The Salvation Army Warns The UK Is Approaching A Poverty Tipping Point

Written by: Posted on: 31 May 2020

The Salvation Army has warned that its food banks and poverty prevention schemes are experiencing unprecedented demand, with two-thirds of UK adults concerned about the economic impact of the coronavirus pandemic.

In attempts to meet the current demand for food bank support, The Salvation Army has revealed that they have opened distribution hubs across the country to supply around 22,000 basic food parcels for families on the edge in the UK.
The Salvation Amry released their findings from a food distribution survey for one week, which showed:
– There is currently a 63% surge in households given food support by corps
– Corps recorded a 174% increase in households being provided with food support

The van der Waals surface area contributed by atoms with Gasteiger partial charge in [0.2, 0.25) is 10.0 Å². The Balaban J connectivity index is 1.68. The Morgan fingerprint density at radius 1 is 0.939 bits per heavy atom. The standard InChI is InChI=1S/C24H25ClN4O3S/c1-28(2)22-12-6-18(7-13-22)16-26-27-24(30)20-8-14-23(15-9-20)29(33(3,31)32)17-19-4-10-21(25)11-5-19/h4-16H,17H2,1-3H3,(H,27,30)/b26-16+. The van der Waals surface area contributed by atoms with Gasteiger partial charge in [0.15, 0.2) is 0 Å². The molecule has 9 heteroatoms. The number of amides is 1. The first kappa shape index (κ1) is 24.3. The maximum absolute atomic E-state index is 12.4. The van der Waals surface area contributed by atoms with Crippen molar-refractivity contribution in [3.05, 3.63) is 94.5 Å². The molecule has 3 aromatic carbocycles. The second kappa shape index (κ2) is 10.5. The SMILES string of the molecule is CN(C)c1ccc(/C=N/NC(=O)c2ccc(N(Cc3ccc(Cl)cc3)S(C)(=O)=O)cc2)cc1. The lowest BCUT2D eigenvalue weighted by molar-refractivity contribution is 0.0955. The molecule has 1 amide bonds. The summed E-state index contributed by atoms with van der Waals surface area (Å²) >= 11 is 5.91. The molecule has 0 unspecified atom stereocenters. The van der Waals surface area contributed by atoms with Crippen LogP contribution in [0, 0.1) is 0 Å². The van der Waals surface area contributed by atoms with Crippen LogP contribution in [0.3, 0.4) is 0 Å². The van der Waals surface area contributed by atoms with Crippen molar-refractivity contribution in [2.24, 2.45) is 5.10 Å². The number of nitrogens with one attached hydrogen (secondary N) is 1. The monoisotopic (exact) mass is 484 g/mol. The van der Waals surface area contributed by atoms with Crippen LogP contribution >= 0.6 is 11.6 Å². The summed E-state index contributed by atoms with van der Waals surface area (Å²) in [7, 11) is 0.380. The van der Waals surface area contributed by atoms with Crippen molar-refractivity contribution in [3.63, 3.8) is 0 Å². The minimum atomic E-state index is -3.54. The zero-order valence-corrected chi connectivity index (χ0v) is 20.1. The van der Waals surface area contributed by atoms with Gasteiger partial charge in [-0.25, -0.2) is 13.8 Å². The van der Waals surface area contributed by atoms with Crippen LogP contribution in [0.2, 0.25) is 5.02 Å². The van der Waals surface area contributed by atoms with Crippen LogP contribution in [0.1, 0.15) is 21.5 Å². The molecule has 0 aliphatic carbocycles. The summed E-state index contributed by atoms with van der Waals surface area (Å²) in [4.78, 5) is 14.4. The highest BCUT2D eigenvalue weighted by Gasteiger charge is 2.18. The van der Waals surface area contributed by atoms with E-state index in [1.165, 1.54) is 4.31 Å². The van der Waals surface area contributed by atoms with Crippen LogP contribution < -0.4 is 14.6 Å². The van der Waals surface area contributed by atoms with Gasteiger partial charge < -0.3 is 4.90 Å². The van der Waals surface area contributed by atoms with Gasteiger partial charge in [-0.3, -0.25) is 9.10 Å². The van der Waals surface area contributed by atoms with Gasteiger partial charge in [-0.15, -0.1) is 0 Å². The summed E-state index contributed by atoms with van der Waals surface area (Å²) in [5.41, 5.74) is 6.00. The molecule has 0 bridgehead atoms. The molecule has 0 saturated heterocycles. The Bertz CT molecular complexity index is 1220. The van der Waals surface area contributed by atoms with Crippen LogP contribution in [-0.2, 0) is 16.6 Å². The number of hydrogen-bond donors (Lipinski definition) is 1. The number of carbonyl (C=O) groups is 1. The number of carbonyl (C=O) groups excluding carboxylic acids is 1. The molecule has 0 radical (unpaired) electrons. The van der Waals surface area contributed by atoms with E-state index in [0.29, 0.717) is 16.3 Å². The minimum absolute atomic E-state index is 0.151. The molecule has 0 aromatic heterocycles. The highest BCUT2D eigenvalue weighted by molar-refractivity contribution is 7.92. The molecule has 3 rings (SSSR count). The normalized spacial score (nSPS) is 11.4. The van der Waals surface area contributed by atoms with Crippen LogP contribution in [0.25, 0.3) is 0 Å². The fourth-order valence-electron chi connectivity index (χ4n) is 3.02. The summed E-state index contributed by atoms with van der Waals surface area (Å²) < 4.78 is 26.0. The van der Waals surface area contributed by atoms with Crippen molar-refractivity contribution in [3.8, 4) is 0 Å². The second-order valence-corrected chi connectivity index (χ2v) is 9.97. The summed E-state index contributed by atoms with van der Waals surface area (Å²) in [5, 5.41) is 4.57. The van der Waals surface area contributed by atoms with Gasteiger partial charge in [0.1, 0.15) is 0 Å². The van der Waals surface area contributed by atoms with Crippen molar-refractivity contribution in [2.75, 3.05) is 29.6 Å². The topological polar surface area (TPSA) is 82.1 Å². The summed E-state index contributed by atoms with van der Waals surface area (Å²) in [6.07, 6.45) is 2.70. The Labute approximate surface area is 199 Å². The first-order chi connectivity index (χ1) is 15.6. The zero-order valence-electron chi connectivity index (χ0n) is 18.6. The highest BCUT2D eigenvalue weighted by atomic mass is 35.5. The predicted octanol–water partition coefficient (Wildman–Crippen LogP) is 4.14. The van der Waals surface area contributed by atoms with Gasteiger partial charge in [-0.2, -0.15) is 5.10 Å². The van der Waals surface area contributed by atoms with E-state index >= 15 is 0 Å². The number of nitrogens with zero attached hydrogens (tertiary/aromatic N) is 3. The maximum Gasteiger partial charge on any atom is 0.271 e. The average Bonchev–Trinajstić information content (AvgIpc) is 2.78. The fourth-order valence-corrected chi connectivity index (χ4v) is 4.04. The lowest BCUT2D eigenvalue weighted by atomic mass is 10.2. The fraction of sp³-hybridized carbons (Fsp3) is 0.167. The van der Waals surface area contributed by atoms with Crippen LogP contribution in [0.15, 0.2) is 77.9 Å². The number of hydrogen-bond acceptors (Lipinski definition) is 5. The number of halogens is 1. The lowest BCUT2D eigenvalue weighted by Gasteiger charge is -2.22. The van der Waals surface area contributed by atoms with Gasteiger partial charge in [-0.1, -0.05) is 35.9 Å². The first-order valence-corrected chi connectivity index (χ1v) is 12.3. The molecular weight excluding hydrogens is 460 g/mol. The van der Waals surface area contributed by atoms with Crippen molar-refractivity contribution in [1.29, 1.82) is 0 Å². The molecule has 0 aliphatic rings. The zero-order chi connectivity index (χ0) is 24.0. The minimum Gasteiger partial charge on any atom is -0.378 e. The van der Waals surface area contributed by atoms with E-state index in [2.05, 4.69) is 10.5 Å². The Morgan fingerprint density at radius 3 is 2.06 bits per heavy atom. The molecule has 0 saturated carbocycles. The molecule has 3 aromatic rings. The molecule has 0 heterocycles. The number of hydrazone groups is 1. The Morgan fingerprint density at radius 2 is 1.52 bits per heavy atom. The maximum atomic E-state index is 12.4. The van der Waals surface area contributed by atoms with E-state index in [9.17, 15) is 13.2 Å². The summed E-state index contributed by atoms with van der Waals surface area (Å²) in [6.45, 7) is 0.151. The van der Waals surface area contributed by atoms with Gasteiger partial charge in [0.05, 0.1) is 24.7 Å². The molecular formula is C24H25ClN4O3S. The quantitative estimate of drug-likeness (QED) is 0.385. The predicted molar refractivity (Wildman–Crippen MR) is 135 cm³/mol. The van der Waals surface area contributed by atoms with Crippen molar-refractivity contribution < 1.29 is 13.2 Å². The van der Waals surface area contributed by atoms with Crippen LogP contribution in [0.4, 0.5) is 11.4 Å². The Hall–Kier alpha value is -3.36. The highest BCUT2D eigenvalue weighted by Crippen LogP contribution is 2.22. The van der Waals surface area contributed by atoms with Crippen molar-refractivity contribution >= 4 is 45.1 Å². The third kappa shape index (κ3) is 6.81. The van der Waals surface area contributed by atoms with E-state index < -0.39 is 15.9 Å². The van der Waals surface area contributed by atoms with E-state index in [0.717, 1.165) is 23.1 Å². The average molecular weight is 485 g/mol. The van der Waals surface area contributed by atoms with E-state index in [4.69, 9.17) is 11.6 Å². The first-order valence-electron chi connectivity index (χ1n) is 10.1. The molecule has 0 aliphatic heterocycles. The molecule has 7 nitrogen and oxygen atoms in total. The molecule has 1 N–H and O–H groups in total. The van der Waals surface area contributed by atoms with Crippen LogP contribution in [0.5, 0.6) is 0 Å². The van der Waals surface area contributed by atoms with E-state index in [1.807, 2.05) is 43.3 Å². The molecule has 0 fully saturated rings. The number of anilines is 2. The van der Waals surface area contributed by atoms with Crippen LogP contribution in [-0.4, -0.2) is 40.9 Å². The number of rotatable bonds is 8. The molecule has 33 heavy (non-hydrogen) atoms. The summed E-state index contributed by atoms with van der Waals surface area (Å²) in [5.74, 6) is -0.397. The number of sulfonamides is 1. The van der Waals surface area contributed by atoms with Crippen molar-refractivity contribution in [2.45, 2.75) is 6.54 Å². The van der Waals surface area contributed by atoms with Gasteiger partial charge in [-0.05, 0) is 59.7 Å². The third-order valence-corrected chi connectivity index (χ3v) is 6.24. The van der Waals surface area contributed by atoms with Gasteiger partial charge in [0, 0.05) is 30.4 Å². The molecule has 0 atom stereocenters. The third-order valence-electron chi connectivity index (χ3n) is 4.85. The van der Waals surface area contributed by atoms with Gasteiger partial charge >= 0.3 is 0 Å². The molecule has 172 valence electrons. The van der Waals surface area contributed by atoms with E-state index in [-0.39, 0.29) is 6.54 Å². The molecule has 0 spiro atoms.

These disturbing figures are revealed ahead of an announcement expected to be revealed by the Chancellor surrounding changes to the Coronavirus Job Retention Scheme – which could create further job losses for people who are currently furloughed by their employer.

The Salvation Army’s leader in the UK and Ireland, Commissioner Anthony Cotterill said: “It’s years since we have seen poverty to be such a real and present danger for so many people.

“We really welcome the initial action the government has taken to support income through the furlough scheme, but we are worried that the communities we work in will be reeling from the economic fall out for many years.

We are approaching a poverty tipping point. Our immediate focus is scaling up our provision to get food and support to people who need it now, from families unable to pay utility bills to rough sleepers struggling to feed themselves.

“We are also looking at the long-term picture. Our Employment Plus Advisors will help people find work; we will continue to support stretched families juggling minimum wage jobs with childcare, and our Debt Advisors will help people make ends meet’

“We are doing everything we can to stop thousands of people sliding into poverty.”